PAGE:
lebanese political-military organization.
The Lebanese Forces (LF) emerged in 1976 under the leadership of Bashir Jumayyil. At that time various Lebanese Christian militias had joined forces to destroy the Palestinian Tall al-Zaʿtar Refugee Camp. In August 1976 a joint command council was established to integrate those militias formally and to achieve a degree of political independence from the traditional Maronite Catholic (Christian) political leaders. Jumayyil took control of the military wing of his father's Phalange Party and then proceeded to incorporate other Christian militias. Those that resisted were forcibly integrated. In 1978 Jumayyil subjugated the Marada Brigade, the militia of the Franjiyya family and former president Su-layman Franjiyya, killing his son Tony Franjiyya in the process. In 1980 the Tigers militia of Camille Chamoun was absorbed.
By the early 1980s, the LF controlled East Beirut and parts of Mount Lebanon, and Jumayyil became its "commander." He did not confine the LF to combat; he also created committees within its structure responsible for health, information, foreign policy, education, and other matters of public concern. Jumayyil established links with Israel, and he consistently battled with Syrian forces. The LF began to decline in 1982, when President-elect Bashir Jumayyil was assassinated. After numerous succession struggles, including the brief tenure of Fuʾad Abu Nadir as head of the forces, Elie Hobeyka—notorious for his role in the 1982 bloodshed in the Sabra and Shatila refugee camps—assumed the leadership of the LF. After Hobeyka signed the Syrian-sponsored Tripartite Declaration in December 1985, against the wishes of president Amin Jumayyil, LF chief of staff Samir Geagea launched an attack on Hobeyka early in 1986 and took over the LF. Although Geagea was able to take advantage of the mood of frustration and despair among the Christian masses, Israel, his chief backer, was less interested in his cause than it had been—although it continued to supply his forces with money and arms.
After the appointment of General Michel Aoun as interim president by Amin Jumayyil, Lebanon's army tried to disarm the LF but failed to eliminate its political and military power. The defeat of Aoun by Syrian troops in 1990 led Geagea to try to impose himself as the overall Maronite leader. His attempt to become president of the Phalange Party failed, and George Saade remained the head of that predominantly Maronite party.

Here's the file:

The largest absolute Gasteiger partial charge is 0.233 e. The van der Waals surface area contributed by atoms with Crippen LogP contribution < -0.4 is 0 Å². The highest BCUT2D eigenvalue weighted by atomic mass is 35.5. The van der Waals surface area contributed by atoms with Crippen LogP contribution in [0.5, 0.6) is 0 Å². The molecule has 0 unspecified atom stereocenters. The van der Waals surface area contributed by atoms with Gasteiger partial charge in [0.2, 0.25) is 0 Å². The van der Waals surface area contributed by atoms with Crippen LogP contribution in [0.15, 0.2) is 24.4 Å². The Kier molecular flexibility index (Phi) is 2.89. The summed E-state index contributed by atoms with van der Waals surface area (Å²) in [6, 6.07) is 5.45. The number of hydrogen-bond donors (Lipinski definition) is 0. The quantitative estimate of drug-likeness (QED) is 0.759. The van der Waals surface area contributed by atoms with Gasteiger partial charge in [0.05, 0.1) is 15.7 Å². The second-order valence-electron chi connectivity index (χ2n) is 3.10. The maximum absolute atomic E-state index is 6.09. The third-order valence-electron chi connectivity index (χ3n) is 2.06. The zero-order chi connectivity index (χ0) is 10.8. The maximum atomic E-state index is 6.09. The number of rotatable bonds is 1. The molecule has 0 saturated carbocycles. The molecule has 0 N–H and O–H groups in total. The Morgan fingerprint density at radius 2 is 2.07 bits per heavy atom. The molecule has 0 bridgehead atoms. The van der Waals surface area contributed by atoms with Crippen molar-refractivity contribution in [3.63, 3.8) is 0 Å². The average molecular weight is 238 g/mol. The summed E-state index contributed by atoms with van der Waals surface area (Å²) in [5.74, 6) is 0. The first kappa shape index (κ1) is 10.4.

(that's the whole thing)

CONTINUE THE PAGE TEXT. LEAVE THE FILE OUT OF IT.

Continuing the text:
Geagea promised to allow Lebanon's army to confiscate weapons and ammunition belonging to his militia, according to the terms of the Taʾif accord. He promised to transform his militia into a political party and obtained a license toward that end. Lebanon's army, however, accused his forces of obstruction and discovered large amounts of hidden supplies and weapons. In early 1994, when a bomb exploded in a church in East Beirut, Lebanese authorities uncovered a terrorist ring that answered to Geagea personally. The government found evidence linking him to a series of bombs, car bombs, and assassinations. He was arrested and has been in prison since 1994.
see also aoun, michel; chamoun, camille; franjiyya family; geagea, samir; hobeika, elie; jumayyil, amin; jumayyil, bashir; phalange.
Abukhalil, As'ad. Historical Dictionary of Lebanon. Lanham, MD: Scarecrow Press, 1998.
Abukhalil, As'ad. "Lebanon." In Political Parties of the Middle East and North Africa, edited by Frank Tachau. Westport, CT: Greenwood Press, 1994.
updated by michael r. fischbach